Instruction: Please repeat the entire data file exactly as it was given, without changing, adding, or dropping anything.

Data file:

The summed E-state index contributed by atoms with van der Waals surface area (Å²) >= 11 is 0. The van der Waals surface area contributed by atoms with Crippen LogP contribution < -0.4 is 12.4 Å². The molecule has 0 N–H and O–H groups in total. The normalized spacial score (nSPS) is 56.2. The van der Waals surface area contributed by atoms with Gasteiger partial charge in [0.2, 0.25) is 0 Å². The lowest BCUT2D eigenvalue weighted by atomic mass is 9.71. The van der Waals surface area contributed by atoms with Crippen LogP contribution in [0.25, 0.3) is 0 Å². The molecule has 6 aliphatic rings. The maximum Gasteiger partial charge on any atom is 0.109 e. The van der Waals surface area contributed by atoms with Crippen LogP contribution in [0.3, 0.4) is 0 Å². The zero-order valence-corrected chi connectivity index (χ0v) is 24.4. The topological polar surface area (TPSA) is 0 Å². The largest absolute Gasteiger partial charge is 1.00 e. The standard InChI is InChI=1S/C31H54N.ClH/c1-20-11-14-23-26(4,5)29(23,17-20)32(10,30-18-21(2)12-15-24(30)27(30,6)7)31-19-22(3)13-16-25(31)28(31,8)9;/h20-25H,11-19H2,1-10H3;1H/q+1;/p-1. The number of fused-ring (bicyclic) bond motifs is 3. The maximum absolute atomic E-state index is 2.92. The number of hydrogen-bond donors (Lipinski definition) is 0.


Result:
The summed E-state index contributed by atoms with van der Waals surface area (Å²) >= 11 is 0. The van der Waals surface area contributed by atoms with Crippen LogP contribution < -0.4 is 12.4 Å². The molecule has 0 N–H and O–H groups in total. The normalized spacial score (nSPS) is 56.2. The van der Waals surface area contributed by atoms with Gasteiger partial charge in [0.2, 0.25) is 0 Å². The lowest BCUT2D eigenvalue weighted by atomic mass is 9.71. The van der Waals surface area contributed by atoms with Crippen LogP contribution in [0.25, 0.3) is 0 Å². The molecule has 6 aliphatic rings. The maximum Gasteiger partial charge on any atom is 0.109 e. The van der Waals surface area contributed by atoms with Crippen LogP contribution in [0.3, 0.4) is 0 Å². The zero-order valence-corrected chi connectivity index (χ0v) is 24.4. The topological polar surface area (TPSA) is 0 Å². The largest absolute Gasteiger partial charge is 1.00 e. The standard InChI is InChI=1S/C31H54N.ClH/c1-20-11-14-23-26(4,5)29(23,17-20)32(10,30-18-21(2)12-15-24(30)27(30,6)7)31-19-22(3)13-16-25(31)28(31,8)9;/h20-25H,11-19H2,1-10H3;1H/q+1;/p-1. The number of fused-ring (bicyclic) bond motifs is 3. The maximum absolute atomic E-state index is 2.92. The number of hydrogen-bond donors (Lipinski definition) is 0.